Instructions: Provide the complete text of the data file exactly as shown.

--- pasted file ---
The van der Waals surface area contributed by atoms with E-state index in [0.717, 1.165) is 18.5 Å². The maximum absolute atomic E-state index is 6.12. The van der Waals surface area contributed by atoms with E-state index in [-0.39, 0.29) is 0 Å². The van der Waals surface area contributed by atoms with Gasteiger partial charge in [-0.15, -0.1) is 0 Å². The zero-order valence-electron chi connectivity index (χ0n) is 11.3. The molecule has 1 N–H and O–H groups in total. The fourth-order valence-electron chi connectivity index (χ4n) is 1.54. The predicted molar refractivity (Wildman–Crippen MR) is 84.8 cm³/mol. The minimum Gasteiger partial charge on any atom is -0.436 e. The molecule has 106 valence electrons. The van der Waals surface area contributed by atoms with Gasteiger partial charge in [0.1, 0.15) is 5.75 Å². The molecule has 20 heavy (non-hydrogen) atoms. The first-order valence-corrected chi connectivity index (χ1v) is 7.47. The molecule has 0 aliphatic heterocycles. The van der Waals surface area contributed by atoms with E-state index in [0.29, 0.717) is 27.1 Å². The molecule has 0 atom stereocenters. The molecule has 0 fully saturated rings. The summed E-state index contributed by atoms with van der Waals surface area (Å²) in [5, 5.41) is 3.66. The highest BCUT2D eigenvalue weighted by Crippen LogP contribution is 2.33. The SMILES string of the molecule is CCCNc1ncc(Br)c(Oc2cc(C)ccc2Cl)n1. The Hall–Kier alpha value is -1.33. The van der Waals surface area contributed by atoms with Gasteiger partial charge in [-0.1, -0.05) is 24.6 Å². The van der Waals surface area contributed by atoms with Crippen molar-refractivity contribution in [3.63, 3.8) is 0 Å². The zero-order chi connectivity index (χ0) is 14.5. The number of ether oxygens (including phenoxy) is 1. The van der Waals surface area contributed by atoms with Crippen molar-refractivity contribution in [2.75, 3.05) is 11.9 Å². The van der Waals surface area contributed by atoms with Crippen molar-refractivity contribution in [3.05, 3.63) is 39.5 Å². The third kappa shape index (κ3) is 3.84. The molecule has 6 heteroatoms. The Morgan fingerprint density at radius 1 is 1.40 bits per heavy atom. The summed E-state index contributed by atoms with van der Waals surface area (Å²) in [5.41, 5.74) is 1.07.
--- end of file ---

The van der Waals surface area contributed by atoms with E-state index in [0.717, 1.165) is 18.5 Å². The maximum absolute atomic E-state index is 6.12. The van der Waals surface area contributed by atoms with E-state index in [-0.39, 0.29) is 0 Å². The van der Waals surface area contributed by atoms with Gasteiger partial charge in [-0.15, -0.1) is 0 Å². The zero-order valence-electron chi connectivity index (χ0n) is 11.3. The molecule has 1 N–H and O–H groups in total. The fourth-order valence-electron chi connectivity index (χ4n) is 1.54. The predicted molar refractivity (Wildman–Crippen MR) is 84.8 cm³/mol. The minimum Gasteiger partial charge on any atom is -0.436 e. The molecule has 106 valence electrons. The van der Waals surface area contributed by atoms with Gasteiger partial charge in [0.1, 0.15) is 5.75 Å². The molecule has 20 heavy (non-hydrogen) atoms. The first-order valence-corrected chi connectivity index (χ1v) is 7.47. The molecule has 0 aliphatic heterocycles. The van der Waals surface area contributed by atoms with E-state index in [0.29, 0.717) is 27.1 Å². The molecule has 0 atom stereocenters. The molecule has 0 fully saturated rings. The summed E-state index contributed by atoms with van der Waals surface area (Å²) in [5, 5.41) is 3.66. The highest BCUT2D eigenvalue weighted by Crippen LogP contribution is 2.33. The SMILES string of the molecule is CCCNc1ncc(Br)c(Oc2cc(C)ccc2Cl)n1. The Hall–Kier alpha value is -1.33. The van der Waals surface area contributed by atoms with Gasteiger partial charge in [-0.1, -0.05) is 24.6 Å². The van der Waals surface area contributed by atoms with Crippen molar-refractivity contribution in [3.63, 3.8) is 0 Å². The zero-order chi connectivity index (χ0) is 14.5. The number of ether oxygens (including phenoxy) is 1. The van der Waals surface area contributed by atoms with Crippen molar-refractivity contribution in [2.75, 3.05) is 11.9 Å². The van der Waals surface area contributed by atoms with Crippen molar-refractivity contribution in [3.05, 3.63) is 39.5 Å². The third kappa shape index (κ3) is 3.84. The molecule has 6 heteroatoms. The Morgan fingerprint density at radius 1 is 1.40 bits per heavy atom. The summed E-state index contributed by atoms with van der Waals surface area (Å²) in [5.41, 5.74) is 1.07.